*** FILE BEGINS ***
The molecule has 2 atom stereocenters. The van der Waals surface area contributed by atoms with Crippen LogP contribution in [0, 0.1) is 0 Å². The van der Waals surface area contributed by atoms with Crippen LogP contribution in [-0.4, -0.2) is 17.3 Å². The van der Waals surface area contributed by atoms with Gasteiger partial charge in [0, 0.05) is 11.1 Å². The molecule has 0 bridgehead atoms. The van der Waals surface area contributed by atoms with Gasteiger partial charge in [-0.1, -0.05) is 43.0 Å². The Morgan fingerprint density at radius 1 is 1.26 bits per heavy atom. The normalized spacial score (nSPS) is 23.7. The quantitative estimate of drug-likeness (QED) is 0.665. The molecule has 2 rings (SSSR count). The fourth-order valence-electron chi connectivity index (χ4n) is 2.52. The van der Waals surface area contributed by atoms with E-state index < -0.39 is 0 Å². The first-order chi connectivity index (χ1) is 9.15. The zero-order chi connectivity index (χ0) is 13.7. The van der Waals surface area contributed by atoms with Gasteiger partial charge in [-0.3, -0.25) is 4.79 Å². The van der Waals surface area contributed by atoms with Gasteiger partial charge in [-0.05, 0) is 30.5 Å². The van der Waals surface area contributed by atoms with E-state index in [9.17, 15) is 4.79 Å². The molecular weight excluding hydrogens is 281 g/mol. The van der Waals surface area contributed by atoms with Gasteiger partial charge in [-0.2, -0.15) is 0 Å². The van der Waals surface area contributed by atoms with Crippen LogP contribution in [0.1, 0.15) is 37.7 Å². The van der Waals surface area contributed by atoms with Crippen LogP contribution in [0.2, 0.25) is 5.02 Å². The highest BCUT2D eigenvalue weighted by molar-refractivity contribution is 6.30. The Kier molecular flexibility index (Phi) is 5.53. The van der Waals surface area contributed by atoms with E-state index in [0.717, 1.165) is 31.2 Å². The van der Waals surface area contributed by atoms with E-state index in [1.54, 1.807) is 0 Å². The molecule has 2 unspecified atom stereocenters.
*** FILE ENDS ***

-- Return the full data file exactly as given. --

The molecule has 2 atom stereocenters. The van der Waals surface area contributed by atoms with Crippen LogP contribution in [0, 0.1) is 0 Å². The van der Waals surface area contributed by atoms with Crippen LogP contribution in [-0.4, -0.2) is 17.3 Å². The van der Waals surface area contributed by atoms with Gasteiger partial charge in [0, 0.05) is 11.1 Å². The molecule has 0 bridgehead atoms. The van der Waals surface area contributed by atoms with Gasteiger partial charge in [-0.1, -0.05) is 43.0 Å². The Morgan fingerprint density at radius 1 is 1.26 bits per heavy atom. The normalized spacial score (nSPS) is 23.7. The quantitative estimate of drug-likeness (QED) is 0.665. The molecule has 2 rings (SSSR count). The fourth-order valence-electron chi connectivity index (χ4n) is 2.52. The van der Waals surface area contributed by atoms with E-state index < -0.39 is 0 Å². The first-order chi connectivity index (χ1) is 9.15. The zero-order chi connectivity index (χ0) is 13.7. The van der Waals surface area contributed by atoms with Gasteiger partial charge in [-0.3, -0.25) is 4.79 Å². The van der Waals surface area contributed by atoms with Gasteiger partial charge in [-0.05, 0) is 30.5 Å². The van der Waals surface area contributed by atoms with E-state index in [9.17, 15) is 4.79 Å². The molecular weight excluding hydrogens is 281 g/mol. The van der Waals surface area contributed by atoms with Gasteiger partial charge in [-0.2, -0.15) is 0 Å². The van der Waals surface area contributed by atoms with Crippen LogP contribution in [0.1, 0.15) is 37.7 Å². The van der Waals surface area contributed by atoms with Crippen LogP contribution in [0.2, 0.25) is 5.02 Å². The highest BCUT2D eigenvalue weighted by molar-refractivity contribution is 6.30. The Kier molecular flexibility index (Phi) is 5.53. The van der Waals surface area contributed by atoms with E-state index in [0.717, 1.165) is 31.2 Å². The van der Waals surface area contributed by atoms with E-state index in [1.54, 1.807) is 0 Å². The molecule has 2 unspecified atom stereocenters.